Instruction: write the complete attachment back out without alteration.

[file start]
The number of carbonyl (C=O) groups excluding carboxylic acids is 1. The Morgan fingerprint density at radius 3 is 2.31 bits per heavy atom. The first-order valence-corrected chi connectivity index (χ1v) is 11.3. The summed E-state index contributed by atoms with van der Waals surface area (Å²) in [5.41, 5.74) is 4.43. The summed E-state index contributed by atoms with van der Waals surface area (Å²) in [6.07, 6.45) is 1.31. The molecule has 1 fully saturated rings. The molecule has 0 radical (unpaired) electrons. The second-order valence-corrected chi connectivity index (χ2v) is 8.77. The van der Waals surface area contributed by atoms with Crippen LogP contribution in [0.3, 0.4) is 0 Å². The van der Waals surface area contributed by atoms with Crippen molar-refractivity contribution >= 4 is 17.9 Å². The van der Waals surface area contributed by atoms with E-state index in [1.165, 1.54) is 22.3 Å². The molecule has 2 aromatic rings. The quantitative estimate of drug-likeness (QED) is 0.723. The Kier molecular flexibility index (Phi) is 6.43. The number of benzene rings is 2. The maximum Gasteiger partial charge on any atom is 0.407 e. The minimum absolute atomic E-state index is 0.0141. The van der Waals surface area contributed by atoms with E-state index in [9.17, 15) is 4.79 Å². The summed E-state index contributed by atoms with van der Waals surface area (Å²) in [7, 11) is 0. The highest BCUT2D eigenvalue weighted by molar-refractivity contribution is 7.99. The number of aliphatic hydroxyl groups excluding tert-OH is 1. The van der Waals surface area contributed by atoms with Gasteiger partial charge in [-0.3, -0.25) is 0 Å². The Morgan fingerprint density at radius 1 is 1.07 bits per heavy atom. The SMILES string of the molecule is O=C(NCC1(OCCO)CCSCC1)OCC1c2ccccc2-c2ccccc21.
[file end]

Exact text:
The number of carbonyl (C=O) groups excluding carboxylic acids is 1. The Morgan fingerprint density at radius 3 is 2.31 bits per heavy atom. The first-order valence-corrected chi connectivity index (χ1v) is 11.3. The summed E-state index contributed by atoms with van der Waals surface area (Å²) in [5.41, 5.74) is 4.43. The summed E-state index contributed by atoms with van der Waals surface area (Å²) in [6.07, 6.45) is 1.31. The molecule has 1 fully saturated rings. The molecule has 0 radical (unpaired) electrons. The second-order valence-corrected chi connectivity index (χ2v) is 8.77. The van der Waals surface area contributed by atoms with Crippen LogP contribution in [0.3, 0.4) is 0 Å². The van der Waals surface area contributed by atoms with Crippen molar-refractivity contribution >= 4 is 17.9 Å². The van der Waals surface area contributed by atoms with E-state index in [1.165, 1.54) is 22.3 Å². The molecule has 2 aromatic rings. The quantitative estimate of drug-likeness (QED) is 0.723. The Kier molecular flexibility index (Phi) is 6.43. The number of benzene rings is 2. The maximum Gasteiger partial charge on any atom is 0.407 e. The minimum absolute atomic E-state index is 0.0141. The van der Waals surface area contributed by atoms with E-state index in [9.17, 15) is 4.79 Å². The summed E-state index contributed by atoms with van der Waals surface area (Å²) in [7, 11) is 0. The highest BCUT2D eigenvalue weighted by molar-refractivity contribution is 7.99. The number of aliphatic hydroxyl groups excluding tert-OH is 1. The van der Waals surface area contributed by atoms with Gasteiger partial charge in [-0.3, -0.25) is 0 Å². The Morgan fingerprint density at radius 1 is 1.07 bits per heavy atom. The SMILES string of the molecule is O=C(NCC1(OCCO)CCSCC1)OCC1c2ccccc2-c2ccccc21.